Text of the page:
You just try for moments and since he was going to be one of the ‘top ten things’ of 1999 or something like that, the world didn’t know who he really was, we were kinda introducing him. It really wasn’t working out in the apartment. I had these places scouted out in South Central. I think we went in my car—he had a publicist and I had an assistant. I remember he put in his tape in my cassette deck, cranked it up really loud and we all listened to it, so we couldn’t talk. We went to South Central and there was a place—I found like this little hamburger joint/taco stand that had a little courtyard fenced in with round cement tables and round cement benches. There was a record store/pot shop right next door.
When we got out of the car and we were walking around and started taking pictures on the street, all the kids were singing his raps. And this was before any records were out. It kinda surprised me because he’s from Detroit and the kids are in South Central. They totally loved him. He was already a star in their minds. They were running up beside us and watching and rapping his raps to him. It was pretty cool. This is before any press or any radio stuff or anything like that. That was kinda awesome.
We shot stuff in the record store, we shot stuff in the alley, we shot stuff by the restaurant, against the wall. I was trying to get him to do stuff, just to be himself and not this projection of a superstar. That’s kind of the way it is: they have the mean look and they do the sign into the camera. He was wasn’t into [my suggestions] at all. We were kind of battling; he was trying to [be a superstar] and I was trying to get something of him. I don’t think either one of us got our way. I think [the shots] were okay, but not great.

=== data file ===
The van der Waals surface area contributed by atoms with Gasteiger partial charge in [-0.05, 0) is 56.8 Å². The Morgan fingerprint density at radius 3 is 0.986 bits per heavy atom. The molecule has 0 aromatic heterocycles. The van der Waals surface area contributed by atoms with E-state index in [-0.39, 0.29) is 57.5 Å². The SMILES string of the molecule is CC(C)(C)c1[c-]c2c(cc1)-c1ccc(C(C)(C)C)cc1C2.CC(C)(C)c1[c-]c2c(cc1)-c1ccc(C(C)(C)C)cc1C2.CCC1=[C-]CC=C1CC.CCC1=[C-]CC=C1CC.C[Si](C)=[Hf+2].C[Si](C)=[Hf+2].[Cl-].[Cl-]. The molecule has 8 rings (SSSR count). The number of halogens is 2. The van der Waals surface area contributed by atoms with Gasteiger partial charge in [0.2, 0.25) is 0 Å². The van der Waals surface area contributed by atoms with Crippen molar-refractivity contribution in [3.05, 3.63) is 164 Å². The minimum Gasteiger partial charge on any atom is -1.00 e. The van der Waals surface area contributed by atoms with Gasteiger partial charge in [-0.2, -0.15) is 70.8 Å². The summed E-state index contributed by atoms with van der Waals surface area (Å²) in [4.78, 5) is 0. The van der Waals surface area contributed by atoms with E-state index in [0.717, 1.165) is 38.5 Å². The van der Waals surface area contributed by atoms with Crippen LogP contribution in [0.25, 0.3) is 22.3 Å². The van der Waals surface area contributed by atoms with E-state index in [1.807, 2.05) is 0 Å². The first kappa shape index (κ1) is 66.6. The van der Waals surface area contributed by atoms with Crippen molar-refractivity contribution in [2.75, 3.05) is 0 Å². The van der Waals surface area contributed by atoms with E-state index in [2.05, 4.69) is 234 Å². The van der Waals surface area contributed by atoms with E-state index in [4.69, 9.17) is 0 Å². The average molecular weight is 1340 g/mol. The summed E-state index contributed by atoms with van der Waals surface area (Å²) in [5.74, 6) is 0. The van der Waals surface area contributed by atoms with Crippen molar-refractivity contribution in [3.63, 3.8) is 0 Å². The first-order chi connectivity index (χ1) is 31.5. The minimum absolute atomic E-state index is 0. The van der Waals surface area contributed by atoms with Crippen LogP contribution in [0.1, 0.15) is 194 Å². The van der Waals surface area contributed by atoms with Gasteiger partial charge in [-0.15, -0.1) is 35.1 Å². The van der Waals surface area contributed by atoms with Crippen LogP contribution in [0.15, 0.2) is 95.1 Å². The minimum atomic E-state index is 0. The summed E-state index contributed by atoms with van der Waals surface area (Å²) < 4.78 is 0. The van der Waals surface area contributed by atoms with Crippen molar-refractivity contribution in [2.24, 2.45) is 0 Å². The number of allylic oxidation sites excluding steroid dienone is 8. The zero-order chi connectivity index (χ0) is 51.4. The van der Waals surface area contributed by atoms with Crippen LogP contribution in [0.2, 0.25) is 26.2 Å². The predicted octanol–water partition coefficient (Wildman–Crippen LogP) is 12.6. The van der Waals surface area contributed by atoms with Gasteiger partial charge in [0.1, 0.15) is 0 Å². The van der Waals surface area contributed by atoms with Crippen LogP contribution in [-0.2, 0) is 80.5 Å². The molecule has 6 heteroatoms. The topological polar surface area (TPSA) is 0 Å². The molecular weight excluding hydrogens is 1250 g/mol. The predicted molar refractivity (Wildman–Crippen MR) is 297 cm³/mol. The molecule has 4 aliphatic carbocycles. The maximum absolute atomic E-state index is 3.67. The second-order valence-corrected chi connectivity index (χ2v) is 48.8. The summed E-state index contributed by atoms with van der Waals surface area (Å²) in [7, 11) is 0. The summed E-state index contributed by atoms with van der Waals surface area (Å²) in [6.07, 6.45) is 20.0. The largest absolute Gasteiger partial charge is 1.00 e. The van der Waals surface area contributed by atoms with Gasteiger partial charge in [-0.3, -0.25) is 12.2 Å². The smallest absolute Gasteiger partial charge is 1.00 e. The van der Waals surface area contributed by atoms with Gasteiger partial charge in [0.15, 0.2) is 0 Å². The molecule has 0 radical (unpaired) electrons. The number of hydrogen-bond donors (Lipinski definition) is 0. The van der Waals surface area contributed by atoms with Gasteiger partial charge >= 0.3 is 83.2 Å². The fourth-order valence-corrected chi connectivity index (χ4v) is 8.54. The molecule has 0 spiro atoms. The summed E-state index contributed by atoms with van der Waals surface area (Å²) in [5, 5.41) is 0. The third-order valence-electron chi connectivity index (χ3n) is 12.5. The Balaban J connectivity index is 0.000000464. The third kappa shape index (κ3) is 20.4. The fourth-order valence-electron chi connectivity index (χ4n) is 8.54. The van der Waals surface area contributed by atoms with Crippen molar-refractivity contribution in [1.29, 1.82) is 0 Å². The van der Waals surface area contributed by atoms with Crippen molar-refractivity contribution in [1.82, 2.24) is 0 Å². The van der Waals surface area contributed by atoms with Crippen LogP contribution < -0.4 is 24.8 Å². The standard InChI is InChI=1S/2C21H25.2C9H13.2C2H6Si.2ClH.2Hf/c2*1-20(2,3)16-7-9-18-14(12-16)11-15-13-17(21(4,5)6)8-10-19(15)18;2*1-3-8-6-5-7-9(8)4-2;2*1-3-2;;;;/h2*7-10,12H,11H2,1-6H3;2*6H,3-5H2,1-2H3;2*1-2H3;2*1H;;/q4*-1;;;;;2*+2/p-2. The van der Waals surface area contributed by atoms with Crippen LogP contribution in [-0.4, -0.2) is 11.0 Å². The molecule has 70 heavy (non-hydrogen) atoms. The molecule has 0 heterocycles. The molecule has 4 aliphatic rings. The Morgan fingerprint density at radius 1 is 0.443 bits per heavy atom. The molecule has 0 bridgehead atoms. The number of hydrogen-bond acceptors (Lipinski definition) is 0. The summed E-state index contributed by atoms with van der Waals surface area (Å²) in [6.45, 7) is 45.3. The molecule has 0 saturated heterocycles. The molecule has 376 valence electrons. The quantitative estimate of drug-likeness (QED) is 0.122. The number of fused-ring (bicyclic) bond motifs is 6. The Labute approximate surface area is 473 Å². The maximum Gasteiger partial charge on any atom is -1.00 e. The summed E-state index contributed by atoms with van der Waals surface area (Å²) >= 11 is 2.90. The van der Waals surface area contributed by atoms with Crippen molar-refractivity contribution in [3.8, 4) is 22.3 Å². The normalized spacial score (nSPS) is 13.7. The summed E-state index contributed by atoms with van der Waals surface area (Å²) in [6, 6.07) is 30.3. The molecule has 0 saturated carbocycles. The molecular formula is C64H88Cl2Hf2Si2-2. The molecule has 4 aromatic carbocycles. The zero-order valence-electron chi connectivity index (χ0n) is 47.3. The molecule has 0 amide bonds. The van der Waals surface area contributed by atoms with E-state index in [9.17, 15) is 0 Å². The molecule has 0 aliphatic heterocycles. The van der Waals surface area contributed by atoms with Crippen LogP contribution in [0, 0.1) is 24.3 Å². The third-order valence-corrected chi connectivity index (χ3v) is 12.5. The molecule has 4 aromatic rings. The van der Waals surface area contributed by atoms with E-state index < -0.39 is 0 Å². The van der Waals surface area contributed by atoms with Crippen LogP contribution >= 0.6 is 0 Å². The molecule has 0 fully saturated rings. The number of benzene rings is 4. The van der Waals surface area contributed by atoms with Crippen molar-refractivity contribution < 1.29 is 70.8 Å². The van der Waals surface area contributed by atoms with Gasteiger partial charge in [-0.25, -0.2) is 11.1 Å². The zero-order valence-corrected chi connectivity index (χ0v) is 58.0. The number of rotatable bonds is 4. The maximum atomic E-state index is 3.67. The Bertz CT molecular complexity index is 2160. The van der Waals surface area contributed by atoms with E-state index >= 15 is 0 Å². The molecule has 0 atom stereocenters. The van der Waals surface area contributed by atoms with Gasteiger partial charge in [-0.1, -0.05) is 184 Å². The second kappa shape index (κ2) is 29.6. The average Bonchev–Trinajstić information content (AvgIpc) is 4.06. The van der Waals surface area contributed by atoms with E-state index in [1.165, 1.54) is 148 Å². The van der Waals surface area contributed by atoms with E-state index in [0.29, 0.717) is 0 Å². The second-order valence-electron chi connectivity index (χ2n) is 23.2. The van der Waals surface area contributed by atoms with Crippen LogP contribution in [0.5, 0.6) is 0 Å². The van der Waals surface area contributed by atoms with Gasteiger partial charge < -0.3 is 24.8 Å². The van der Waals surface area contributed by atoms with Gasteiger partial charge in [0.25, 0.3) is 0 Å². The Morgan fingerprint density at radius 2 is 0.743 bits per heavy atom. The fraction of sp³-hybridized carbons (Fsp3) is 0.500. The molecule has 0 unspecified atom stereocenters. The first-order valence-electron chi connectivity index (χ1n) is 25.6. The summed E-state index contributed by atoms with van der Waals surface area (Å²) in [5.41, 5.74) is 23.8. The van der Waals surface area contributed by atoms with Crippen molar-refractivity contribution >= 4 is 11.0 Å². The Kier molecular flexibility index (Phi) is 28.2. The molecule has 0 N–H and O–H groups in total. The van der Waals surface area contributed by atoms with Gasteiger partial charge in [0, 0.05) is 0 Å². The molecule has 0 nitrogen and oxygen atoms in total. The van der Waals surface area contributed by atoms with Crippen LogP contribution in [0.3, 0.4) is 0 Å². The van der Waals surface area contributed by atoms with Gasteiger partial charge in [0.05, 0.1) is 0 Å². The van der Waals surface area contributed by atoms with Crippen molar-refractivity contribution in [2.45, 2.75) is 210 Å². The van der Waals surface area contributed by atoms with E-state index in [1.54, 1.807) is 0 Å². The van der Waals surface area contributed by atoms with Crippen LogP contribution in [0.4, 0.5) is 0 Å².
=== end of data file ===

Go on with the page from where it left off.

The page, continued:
This is the part that I remember the best: All these guys gathered around and they were passing a joint. They all sat down around this round table, there’s like six of them. Eminem sat down next to them and they started passing the joint around and rapping—whoever wasn’t rapping was making percussion on the table with their hands, making vocalizations. So they start rapping and they’re going around the table and they’re pretty good but when it comes to Eminem’s turn, he just blows them out of the water. It’s so obvious: he’s rapping about me, the photographer looking like a dork, making fun of everybody and just really in the moment and funny and good. It was pretty great because he delivered in that moment spontaneously. And they knew it. It was a battle and they were crushed. That was kind of the highlight of that.
I just thought he was a chump, to tell you the truth. I was gaining a little bit of respect when the kids knew who he was and then we he did that rap with them it was like, Okay. This guy is for real. He’s a real artist. A lot of times you take a pictures of people and it’s just a bunch of hype—they’re just pumped up by a record company and it’s not that they’re some amazing artist.